The Memphis City Council had little choice but to vote in favor of spending another $12 million on Liberty Bowl Memorial Stadium after Robert Lipscomb played the "shut down" card. The Flyer has filed a Freedom of Information Act request for the specific documents in which the Civil Rights Division of the U.S. Justice Department says that in regard to compliance with the Americans With Disabilities Act. Meanwhile, news organizations — guess which one — that failed to report that the agreed upon 564 wheelchair and companion seats are "additional" seats to the accessible seats already there are willfully negligent.
A 1984 Memphis magazine cover with a picture of Al Gore ("Born to Run") used to adorn the wall behind my desk at work. Since our office was remodeled, the mag cover is gone, and I won't miss it, or him. Gore always struck me as someone that, had he been around during the Old West, would have sold used blankets to the Indians if he thought there were some bucks in it, and then proclaimed himself a humanitarian. I say this as one who voted for every Democratic Party presidential candidate from McGovern to Obama but switched to Ralph Nader in 2000. I liked Gordon Crovitz's column on Gore and Al Jazeera the other day. And nobody has better lines about Clinton and Gore than my colleague Jackson Baker. Clinton gives you 15 seconds but it's a good 15 seconds. Gore gives you a perfunctory handshake and a thanks for your help in Shelby County. Those were the days in the 1990s when the Memphis vote mattered and the Democratic ticket stormed into Shelby County and piled up a big margin and carried Tennessee and locked up the election. With a big assist from third-party candidate Ross Perot, of course.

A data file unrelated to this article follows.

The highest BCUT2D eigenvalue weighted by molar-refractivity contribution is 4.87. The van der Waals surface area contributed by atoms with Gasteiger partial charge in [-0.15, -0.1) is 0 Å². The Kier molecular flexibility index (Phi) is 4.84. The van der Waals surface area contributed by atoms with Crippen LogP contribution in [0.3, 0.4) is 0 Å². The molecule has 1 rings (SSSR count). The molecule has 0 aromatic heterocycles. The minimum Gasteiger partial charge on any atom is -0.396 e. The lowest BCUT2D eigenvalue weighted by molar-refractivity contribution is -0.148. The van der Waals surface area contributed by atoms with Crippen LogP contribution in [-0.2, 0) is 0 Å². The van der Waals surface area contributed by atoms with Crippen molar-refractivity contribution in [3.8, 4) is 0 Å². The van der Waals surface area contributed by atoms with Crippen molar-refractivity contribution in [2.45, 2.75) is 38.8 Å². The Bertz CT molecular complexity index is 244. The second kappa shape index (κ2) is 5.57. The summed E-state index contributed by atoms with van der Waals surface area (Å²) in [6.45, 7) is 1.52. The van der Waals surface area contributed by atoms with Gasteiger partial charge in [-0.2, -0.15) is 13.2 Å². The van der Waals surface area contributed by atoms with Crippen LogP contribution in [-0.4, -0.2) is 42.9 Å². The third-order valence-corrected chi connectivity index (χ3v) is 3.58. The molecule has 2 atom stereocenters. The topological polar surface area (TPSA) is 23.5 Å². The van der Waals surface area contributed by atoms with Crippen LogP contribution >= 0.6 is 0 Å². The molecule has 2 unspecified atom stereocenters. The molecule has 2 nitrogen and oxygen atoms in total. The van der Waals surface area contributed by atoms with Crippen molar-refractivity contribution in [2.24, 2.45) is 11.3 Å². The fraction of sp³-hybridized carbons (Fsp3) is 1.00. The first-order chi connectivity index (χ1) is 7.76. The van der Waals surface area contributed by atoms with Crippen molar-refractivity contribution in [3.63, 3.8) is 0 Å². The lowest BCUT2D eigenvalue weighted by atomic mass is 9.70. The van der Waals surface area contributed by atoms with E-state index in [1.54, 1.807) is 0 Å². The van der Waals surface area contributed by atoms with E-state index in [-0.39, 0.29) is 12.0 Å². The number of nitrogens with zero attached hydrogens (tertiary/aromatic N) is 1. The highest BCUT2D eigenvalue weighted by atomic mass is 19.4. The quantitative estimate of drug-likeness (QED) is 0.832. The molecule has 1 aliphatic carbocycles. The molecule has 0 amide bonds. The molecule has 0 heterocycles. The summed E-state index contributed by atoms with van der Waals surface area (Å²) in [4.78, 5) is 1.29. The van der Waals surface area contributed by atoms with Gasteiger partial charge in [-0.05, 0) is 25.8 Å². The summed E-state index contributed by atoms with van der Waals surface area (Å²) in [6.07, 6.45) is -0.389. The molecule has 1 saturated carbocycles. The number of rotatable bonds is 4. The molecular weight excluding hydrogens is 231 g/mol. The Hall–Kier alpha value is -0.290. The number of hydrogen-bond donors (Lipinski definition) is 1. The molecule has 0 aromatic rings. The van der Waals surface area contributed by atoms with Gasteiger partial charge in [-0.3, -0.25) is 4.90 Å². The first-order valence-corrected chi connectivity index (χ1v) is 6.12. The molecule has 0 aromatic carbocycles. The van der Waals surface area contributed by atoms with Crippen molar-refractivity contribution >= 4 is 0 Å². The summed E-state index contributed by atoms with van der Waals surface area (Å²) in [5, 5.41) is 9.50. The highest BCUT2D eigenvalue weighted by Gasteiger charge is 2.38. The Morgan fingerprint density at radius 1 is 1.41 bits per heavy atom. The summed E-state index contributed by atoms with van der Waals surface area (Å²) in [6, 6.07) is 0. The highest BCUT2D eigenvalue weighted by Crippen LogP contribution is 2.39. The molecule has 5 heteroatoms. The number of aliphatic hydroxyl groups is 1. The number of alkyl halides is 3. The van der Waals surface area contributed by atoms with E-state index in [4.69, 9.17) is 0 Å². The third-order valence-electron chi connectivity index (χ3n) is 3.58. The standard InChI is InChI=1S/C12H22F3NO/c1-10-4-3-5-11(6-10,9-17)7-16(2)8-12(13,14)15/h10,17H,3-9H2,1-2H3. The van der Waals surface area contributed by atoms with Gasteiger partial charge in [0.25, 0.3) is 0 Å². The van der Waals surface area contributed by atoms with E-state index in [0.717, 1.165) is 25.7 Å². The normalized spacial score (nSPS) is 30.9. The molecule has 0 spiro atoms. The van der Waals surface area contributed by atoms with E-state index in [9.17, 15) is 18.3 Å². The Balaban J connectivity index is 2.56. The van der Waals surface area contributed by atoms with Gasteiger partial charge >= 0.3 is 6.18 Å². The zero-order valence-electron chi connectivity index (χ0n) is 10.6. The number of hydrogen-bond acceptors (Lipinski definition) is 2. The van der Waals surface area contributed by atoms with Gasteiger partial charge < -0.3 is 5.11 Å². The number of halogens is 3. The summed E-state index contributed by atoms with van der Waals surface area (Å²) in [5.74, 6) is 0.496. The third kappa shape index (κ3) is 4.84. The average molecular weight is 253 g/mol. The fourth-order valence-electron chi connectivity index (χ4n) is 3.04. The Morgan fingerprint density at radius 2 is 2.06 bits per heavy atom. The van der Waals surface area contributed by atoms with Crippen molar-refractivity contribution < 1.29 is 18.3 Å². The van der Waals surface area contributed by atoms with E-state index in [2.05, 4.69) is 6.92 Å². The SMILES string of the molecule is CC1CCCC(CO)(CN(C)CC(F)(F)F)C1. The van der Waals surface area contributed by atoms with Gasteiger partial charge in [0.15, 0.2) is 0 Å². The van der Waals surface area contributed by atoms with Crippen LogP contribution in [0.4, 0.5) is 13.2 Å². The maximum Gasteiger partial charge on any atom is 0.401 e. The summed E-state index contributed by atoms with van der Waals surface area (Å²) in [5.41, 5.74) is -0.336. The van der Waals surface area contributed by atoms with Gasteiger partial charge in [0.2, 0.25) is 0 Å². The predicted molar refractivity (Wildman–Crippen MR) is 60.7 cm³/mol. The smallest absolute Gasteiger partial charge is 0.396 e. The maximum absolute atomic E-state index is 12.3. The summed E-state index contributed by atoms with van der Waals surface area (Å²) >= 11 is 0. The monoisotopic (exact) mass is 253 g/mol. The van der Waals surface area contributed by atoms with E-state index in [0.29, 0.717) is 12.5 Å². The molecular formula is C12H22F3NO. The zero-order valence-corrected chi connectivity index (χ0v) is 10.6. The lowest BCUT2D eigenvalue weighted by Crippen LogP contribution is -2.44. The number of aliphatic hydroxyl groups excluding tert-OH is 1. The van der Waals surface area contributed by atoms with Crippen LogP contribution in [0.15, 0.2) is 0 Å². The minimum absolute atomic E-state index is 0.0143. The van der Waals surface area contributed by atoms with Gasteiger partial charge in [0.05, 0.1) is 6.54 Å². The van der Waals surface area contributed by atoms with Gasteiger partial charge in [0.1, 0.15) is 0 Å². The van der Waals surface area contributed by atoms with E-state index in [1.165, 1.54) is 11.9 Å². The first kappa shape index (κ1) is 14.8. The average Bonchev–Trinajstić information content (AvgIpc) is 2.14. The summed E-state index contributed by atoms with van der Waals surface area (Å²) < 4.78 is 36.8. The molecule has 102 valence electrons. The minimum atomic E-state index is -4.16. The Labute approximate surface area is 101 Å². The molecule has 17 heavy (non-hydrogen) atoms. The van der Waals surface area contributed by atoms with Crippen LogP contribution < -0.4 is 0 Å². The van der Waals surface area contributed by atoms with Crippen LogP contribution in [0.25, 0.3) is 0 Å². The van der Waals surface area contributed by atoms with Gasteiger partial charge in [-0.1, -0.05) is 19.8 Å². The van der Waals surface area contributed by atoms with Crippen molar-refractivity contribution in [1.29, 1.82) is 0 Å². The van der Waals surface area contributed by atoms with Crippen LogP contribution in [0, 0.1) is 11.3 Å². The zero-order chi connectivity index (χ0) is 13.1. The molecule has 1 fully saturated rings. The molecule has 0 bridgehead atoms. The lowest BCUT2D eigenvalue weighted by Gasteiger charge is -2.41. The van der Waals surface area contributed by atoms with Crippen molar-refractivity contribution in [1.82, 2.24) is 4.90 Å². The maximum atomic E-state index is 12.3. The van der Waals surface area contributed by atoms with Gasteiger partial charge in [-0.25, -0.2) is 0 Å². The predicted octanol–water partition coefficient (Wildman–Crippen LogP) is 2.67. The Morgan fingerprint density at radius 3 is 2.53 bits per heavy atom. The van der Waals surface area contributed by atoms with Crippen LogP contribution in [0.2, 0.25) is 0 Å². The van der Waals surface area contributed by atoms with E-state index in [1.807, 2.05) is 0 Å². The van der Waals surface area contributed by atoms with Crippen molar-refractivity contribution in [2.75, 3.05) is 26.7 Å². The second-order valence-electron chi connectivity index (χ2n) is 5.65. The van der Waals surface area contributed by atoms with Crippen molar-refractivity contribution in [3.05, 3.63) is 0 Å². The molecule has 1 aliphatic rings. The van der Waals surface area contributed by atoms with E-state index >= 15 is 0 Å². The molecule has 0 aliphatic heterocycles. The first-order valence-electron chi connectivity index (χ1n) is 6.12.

Silliest debate of 2013: whether too much camera coverage and commentary was given to the Alabama quarterback's gorgeous girlfriend, Katherine Webb, during the big game. It's football, people! And she was a Miss USA competitor, in a bikini. And the game was a rout.
Serious debate of 2013: When teams should shut down star players. Washington D.C. is ground zero, with a baseball pitcher whose arm was saved by limiting his innings and a quarterback, RGIII, whose knee is a mess. It's easy now to say he should have been benched sooner, if not held back the entire game, but the pressure to play him, from RGIII himself among others, must have overwhelming. I hope the success that he and Russell Wilson and other multi-threat quarterbacks in the NFL had this year gives hope to Michigan's Denard Robinson. The Wall Street Journal this week ranked Michigan as the second most valuable football program in America. Without Robinson's heroics the last three years, an otherwise mediocre team would have had losing records, no bowl appearances instead of three of them, no national interest and tens of thousands of empty seats at the Big House. He wasn't the nation's best player, but in that sense he was the most valuable.
One more item of interest from the national media. Tennessee ranks fourth most attractive in a survey of 650 business leaders by CEO Magazine about business climate in all 50 states. Low taxes and low regulations.